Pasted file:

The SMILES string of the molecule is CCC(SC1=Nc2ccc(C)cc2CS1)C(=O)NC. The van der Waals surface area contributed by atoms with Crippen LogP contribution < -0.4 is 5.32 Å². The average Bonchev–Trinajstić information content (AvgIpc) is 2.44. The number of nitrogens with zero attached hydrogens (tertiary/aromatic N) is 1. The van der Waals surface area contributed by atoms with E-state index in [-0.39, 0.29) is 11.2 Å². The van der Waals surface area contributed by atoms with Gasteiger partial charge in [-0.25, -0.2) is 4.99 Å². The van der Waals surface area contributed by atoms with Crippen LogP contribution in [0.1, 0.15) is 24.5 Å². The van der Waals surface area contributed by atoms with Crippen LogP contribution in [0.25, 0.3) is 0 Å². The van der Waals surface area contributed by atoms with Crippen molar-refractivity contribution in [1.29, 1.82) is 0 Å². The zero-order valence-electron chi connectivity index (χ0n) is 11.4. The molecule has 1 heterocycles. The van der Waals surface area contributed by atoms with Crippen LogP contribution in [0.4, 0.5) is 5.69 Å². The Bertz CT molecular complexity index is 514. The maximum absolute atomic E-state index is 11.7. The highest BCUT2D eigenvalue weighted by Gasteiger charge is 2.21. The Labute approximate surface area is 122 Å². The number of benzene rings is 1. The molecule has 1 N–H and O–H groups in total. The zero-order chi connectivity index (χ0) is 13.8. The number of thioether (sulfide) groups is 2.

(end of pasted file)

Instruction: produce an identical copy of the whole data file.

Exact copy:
The SMILES string of the molecule is CCC(SC1=Nc2ccc(C)cc2CS1)C(=O)NC. The van der Waals surface area contributed by atoms with Crippen LogP contribution < -0.4 is 5.32 Å². The average Bonchev–Trinajstić information content (AvgIpc) is 2.44. The number of nitrogens with zero attached hydrogens (tertiary/aromatic N) is 1. The van der Waals surface area contributed by atoms with E-state index in [-0.39, 0.29) is 11.2 Å². The van der Waals surface area contributed by atoms with Gasteiger partial charge in [-0.25, -0.2) is 4.99 Å². The van der Waals surface area contributed by atoms with Crippen LogP contribution in [0.1, 0.15) is 24.5 Å². The van der Waals surface area contributed by atoms with Crippen LogP contribution in [0.25, 0.3) is 0 Å². The van der Waals surface area contributed by atoms with Crippen molar-refractivity contribution in [1.29, 1.82) is 0 Å². The zero-order valence-electron chi connectivity index (χ0n) is 11.4. The molecule has 1 heterocycles. The van der Waals surface area contributed by atoms with Crippen LogP contribution in [0.4, 0.5) is 5.69 Å². The Bertz CT molecular complexity index is 514. The maximum absolute atomic E-state index is 11.7. The highest BCUT2D eigenvalue weighted by Gasteiger charge is 2.21. The Labute approximate surface area is 122 Å². The number of benzene rings is 1. The molecule has 1 N–H and O–H groups in total. The zero-order chi connectivity index (χ0) is 13.8. The number of thioether (sulfide) groups is 2.